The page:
Getting advice from those more experienced than you can be useful; however, it is essential that you question the intention of that advice. Is the intention one of protection, fear of your inability to succeed, or for your safety? Here is what I am going to say: you know your work better than anyone. Trust your own instincts and critical analysis. For instance, when we at Mirai Partners were entering Lagos as a new location for our business, most people gave us incredibly discouraging advice. We thought differently, and here we are, three years later, with state-level contracts and further expansion planned over the next three years.

LESSON 2: BREAKING INTO THE BOYS CLUB

Do I feel entirely comfortable going for a meeting or networking at events after work hours or outside a conference? The real answer is no, but I have done it many times, because when you own your own business, you have to. A 2019 survey revealed that out of 600 female entrepreneurs, nearly 56% had experienced some form of discrimination or harassment in their capacity as business owners. As such, the reason many women do not feel comfortable with gatherings associated with work is that we fear that men in those spaces will behave in a way that we don’t expect or want. However, as someone who’s had her own share of such odd experiences, I do have a set of ground rules to prevent such occurrences in the future, which might help you as well:

– If you are not meeting someone in their office, try and pick a neutral and public place.

– If they make you feel uncomfortable, no business opportunity is worth it.

– Personal questions about your relationship status shouldn’t be asked, so don’t be afraid to not answer.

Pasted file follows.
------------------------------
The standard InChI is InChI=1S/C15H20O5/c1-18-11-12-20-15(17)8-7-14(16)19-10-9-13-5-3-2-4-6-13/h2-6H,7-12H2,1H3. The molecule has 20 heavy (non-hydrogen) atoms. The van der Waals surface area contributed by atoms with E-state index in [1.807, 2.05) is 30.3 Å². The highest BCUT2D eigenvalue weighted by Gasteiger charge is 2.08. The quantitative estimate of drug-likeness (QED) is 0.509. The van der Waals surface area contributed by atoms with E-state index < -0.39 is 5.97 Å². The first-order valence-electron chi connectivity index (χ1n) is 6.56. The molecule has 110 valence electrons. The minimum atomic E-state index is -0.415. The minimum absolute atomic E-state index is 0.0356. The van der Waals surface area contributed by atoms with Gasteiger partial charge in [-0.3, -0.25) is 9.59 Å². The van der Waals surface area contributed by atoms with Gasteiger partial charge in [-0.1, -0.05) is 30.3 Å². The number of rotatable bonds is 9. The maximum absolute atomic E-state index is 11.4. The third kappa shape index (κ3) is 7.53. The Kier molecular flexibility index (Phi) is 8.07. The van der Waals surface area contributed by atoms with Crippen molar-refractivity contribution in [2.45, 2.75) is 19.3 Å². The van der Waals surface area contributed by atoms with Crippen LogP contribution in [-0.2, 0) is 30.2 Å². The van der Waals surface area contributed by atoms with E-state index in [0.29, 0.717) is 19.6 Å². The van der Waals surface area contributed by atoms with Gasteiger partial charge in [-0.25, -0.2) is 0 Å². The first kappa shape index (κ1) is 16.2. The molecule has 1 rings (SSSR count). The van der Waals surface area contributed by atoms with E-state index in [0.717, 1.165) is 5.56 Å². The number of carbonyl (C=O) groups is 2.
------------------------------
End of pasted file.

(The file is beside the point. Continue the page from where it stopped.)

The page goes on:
Click here to read the full article on Entrepreneur.

Afro hair comb inventor hopes to inspire young black women
LinkedIn
Afro comb designer would have "loved to be taught by a black woman"

By Felicity Evans, BBC

A woman launching an innovative new comb for afro hair wants to use her experience to get other young black women into engineering.

“I would have loved a young me to have been taught by a black woman,” said Swansea-based Youmna Mouhamad. She received an enterprise fellowship from the Royal Academy of Engineering to help her develop the product. Fewer than 2% of engineers are women from ethnic minorities.

“I want to be part of the change, so that a young person that comes after me is in a place where they feel much more heard and much more accepted,” said Youmna. She was doing a PhD in physics when she first got the idea for the Nyfasi Deluxe Detangler, which provides an easier way of conditioning natural afro hair.

Youmna supported her studies by working as a nanny and the little girl she looked after used to cry with pain when her hair was washed and conditioned.”The whole house would be full of tears,” she remembers. “I wanted her to have a better experience.